Openned or Opened – What’s the difference? (FAQs)

As the English man will always say, no one is above mistakes in the English Language. This mistake I’m talking about comes in the context of “Openned and Opened.”

These two words are coined from the root word “Open,” but the discrepancy comes in converting the word into past tense (i.e., adding -ed) to the word.

On the other hand, there is a rule in the English language that says that the simple way of creating a past tense out of the present tense is by adding “-ed” or doubling the last consonant before adding the “-ed”.

I will explain these two words in this article and help you understand their differences.

Openned or Opened

Meaning of Openned:

It is easy to say that this is the past tense of “open” since it ends with a consonant, but according to the rule, since the last syllable is preceded by a vowel and the major accent of the word falls on the first syllable then the last consonant won’t require doubling.

Thus it implies that the ideal past tense is “Opened” instead of “Openned”.


  • The last book I openned before this exam was my Chemistry textbook. (incorrect)
  • The only pot I openned when I woke up was the big pot under the sink. (incorrect)
  • I openned my heart to you, but you took advantage of it. (incorrect)

Read this: Whome vs. Whom – What’s the difference?

Openned or Opened

Meaning of Opened:

To open means “to unlock”. For instance, if you are asked to open a window, you must remove any covering for the easy inflow and outflow of air. On the other hand, “Opened” is the past tense of open, meaning “to make available.”


  • I opened my laptop before I left for work.
  • The only window I opened was the one close to my bed.
  • The job was opened before January 7th.

FAQs on “Openned” vs. “Opened”

Which is the correct past tense of “open”: “openned” or “opened”?

The correct past tense of “open” is “opened.” “Openned” is a misspelling.

Why do people sometimes write “openned” instead of “opened”?

English spelling can be confusing, especially with verbs. Some people might think “open” should follow the pattern of doubling the last letter before adding “-ed,” like “planned” from “plan.” However, this doesn’t apply to “open.”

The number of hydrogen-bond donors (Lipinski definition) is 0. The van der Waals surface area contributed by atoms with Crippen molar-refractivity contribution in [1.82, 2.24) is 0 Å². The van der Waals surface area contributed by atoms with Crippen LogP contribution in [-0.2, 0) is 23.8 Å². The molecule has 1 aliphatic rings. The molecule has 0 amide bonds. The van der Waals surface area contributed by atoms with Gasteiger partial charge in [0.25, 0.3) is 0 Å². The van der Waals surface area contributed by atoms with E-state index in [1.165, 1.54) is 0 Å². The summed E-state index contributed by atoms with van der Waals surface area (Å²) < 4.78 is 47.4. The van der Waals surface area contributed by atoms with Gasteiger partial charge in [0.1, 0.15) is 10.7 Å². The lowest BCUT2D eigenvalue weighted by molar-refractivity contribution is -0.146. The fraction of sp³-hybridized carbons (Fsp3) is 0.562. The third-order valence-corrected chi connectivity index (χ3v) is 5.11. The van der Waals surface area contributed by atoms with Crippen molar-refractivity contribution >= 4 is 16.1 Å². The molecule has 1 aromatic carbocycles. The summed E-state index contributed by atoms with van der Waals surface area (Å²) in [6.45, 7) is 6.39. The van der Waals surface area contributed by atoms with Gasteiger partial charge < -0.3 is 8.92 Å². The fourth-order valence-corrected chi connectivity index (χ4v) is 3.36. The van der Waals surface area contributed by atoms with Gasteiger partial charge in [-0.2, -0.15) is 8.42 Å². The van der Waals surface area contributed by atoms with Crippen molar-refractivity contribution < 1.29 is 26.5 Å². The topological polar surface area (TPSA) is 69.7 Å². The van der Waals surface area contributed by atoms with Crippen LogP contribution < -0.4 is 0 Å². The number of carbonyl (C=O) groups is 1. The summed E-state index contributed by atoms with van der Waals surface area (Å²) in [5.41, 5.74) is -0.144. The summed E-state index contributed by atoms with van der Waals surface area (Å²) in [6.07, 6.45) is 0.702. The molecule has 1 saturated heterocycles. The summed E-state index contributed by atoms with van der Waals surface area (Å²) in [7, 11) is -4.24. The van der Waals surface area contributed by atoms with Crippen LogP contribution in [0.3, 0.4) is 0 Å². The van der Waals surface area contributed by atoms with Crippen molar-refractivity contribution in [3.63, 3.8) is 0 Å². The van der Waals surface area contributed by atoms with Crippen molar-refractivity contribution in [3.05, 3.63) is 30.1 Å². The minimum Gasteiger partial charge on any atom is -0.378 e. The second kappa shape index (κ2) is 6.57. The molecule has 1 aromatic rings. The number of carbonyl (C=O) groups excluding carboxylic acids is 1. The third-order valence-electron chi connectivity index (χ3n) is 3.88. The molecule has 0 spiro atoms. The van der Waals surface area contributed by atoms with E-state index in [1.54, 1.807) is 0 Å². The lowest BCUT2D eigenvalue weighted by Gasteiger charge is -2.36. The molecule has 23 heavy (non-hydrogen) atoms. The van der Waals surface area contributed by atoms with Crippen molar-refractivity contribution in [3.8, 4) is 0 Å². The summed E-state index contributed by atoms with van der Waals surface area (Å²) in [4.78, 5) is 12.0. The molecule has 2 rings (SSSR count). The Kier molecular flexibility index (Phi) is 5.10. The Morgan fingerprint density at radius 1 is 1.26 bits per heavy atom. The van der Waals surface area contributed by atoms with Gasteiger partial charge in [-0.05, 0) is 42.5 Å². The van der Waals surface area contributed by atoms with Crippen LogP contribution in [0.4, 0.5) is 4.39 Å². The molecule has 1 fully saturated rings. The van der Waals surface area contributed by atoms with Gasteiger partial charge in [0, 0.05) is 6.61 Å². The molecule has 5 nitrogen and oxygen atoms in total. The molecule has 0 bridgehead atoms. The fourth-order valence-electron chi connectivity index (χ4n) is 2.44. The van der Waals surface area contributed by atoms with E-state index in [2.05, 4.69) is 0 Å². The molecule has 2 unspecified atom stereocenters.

Are there any rules for when to double the last letter before adding “-ed” to a verb?

Yes, when a one-syllable verb has a single vowel followed by a single consonant (e.g., “plan”), we often double the final consonant before adding “-ed” (as in “planned”). However, “open” doesn’t fit this rule, so we don’t double the “n.”

How can I remember the correct spelling for “opened”?

Think of the word “open” and add “-ed” at the end without any changes to the original word, forming “opened.”

Final tips:

The English language follows some rules that help in proper understanding of the right pattern of words.

In the context of Openned and Opened, following the rule explained in the “meaning of openned” above, you will understand that you don’t have to double the last consonant before adding “-ed” to the word.

Read this: Liscence vs. License – What’s the difference?

Awesome one; I hope this article answers your question.

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Paschal Uchechukwu
Paschal Uchechukwu

Paschal Uchechukwu Christain is a professional and passionate SEO writer on Education, including homeschool, college tips, high school, and travel tips.

He has been writing articles for over 5 years. He is the Chief Content Officer at School & Travel.

Paschal Uchechukwu Christain holds a degree in Computer Science from a reputable institution. Also, he is passionate about helping people get access to online money-making opportunities.

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